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Farmhouse Garden Furniture

Farmhouse garden furniture is otherwise called rustic garden furniture and harkens back to the old days of farms and country living. It is a style all of its own and is fairly distinctive. Generally, farmhouse garden furniture is lumpy, massive and heavy. Occasionally it is roughly hewn, but that is not always the case although it is hardly ever carved in great detail. Farmhouse garden furniture is built to last.

Farmhouse garden furniture encompasses the whole assortment of garden furniture such as tables, chairs, benches, gazebos and arbours. Farmhouse garden furniture is usually made of local timber, but can also be made of iron.

To compliment the garden furniture, there is also indoor furniture in the farmhouse style although this may be a little finer, a little less heavy so that it can be moved around for cleaning purposes.

Farmhouse garden furniture is normally manufactured from local hardwood such as oak, cherry, maple, mahogany, teak or beech, but in fact anything that is to hand. Softwood, such as pine, is cheaper, but it does not normally last as long as hardwood even if it is taken care of regularly and properly.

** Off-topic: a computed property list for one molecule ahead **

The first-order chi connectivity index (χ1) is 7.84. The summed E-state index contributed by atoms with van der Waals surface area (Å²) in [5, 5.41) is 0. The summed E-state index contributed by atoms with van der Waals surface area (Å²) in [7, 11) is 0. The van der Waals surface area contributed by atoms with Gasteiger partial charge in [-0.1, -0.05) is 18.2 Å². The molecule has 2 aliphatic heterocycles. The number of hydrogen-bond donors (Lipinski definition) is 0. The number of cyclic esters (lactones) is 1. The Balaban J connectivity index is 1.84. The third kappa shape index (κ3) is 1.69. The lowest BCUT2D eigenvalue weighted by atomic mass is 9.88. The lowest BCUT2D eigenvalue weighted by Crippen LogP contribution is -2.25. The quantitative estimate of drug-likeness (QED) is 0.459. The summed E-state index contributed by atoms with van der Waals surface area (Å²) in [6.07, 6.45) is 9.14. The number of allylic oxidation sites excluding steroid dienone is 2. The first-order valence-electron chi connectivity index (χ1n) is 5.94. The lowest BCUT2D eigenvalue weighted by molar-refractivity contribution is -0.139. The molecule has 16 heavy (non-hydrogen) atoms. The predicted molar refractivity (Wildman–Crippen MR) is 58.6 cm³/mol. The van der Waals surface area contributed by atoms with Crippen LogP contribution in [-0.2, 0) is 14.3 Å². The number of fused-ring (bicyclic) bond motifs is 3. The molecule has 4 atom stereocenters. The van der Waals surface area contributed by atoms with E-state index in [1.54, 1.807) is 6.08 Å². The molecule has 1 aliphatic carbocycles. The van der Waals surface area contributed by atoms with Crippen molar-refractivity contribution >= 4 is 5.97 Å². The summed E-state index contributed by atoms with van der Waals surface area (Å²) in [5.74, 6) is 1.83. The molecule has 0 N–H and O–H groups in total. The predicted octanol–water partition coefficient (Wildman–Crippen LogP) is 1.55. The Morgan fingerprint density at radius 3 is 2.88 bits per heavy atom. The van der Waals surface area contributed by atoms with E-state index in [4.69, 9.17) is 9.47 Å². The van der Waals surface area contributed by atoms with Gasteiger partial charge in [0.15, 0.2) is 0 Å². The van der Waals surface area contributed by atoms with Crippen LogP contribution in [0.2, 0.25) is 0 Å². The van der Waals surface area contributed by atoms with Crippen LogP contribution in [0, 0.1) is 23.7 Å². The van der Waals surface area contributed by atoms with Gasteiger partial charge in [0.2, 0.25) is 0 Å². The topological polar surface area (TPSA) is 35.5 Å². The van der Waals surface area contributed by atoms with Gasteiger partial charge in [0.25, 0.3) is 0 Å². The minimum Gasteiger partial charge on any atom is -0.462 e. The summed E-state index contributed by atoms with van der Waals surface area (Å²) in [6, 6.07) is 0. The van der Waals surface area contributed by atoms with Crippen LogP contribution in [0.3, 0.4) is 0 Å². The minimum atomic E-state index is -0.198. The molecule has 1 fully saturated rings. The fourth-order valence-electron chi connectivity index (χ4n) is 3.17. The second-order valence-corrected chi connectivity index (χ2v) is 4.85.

Hardwood furniture can be stained, oiled or varnished, although it is normally best to just rub linseed oil into the natural wood. A little staining may help bring out the beautiful natural graining in the timber.

Softwood garden furniture is normally full of knots which many people find unsightly. If this is how you think, then you can give the furniture three coats of paint in order to safeguard it.

If however, the knots do not bother you, you can stain and varnish it instead. In either case, all farmhouse garden furniture should be treated every year in the autumn; that is when the sun is no longer at its hottest and before the rain and cold weather set in. The problem with anything manufactured of any timber is rot.farmhouse garden furniture

Hardwood contains more natural oils than softwood so it is better able to protect itself, but all timber stops producing these oils when you kill it by cutting it down. The oil on the surface is dried out by the sun and these dry areas then draw some oil up from deeper inside itself, but the further inside it needs to suck the oil from the  less it can suck, which means that sooner or later the outside becomes dry and then it will take in water.

When that occurs, rot has set in. Hardwood can last a few of years before it gets to this wretched state, but softwood will probably last less than a year. This is why you have to seal the oil in and the water out with paint or varnish in the instance of softwood or restock the oil by rubbing in linseed oil in the case of hardwood.

You could paint hardwood too if you want to, but most people buy hardwood farmhouse garden furniture because it has a lovely grain and paint would only cover up that grain. Decent farmhouse garden furniture is not cheap, but it is beautiful, a problem to steal and will last a lifetime if well looked after by a couple of hours maintenance once a year.



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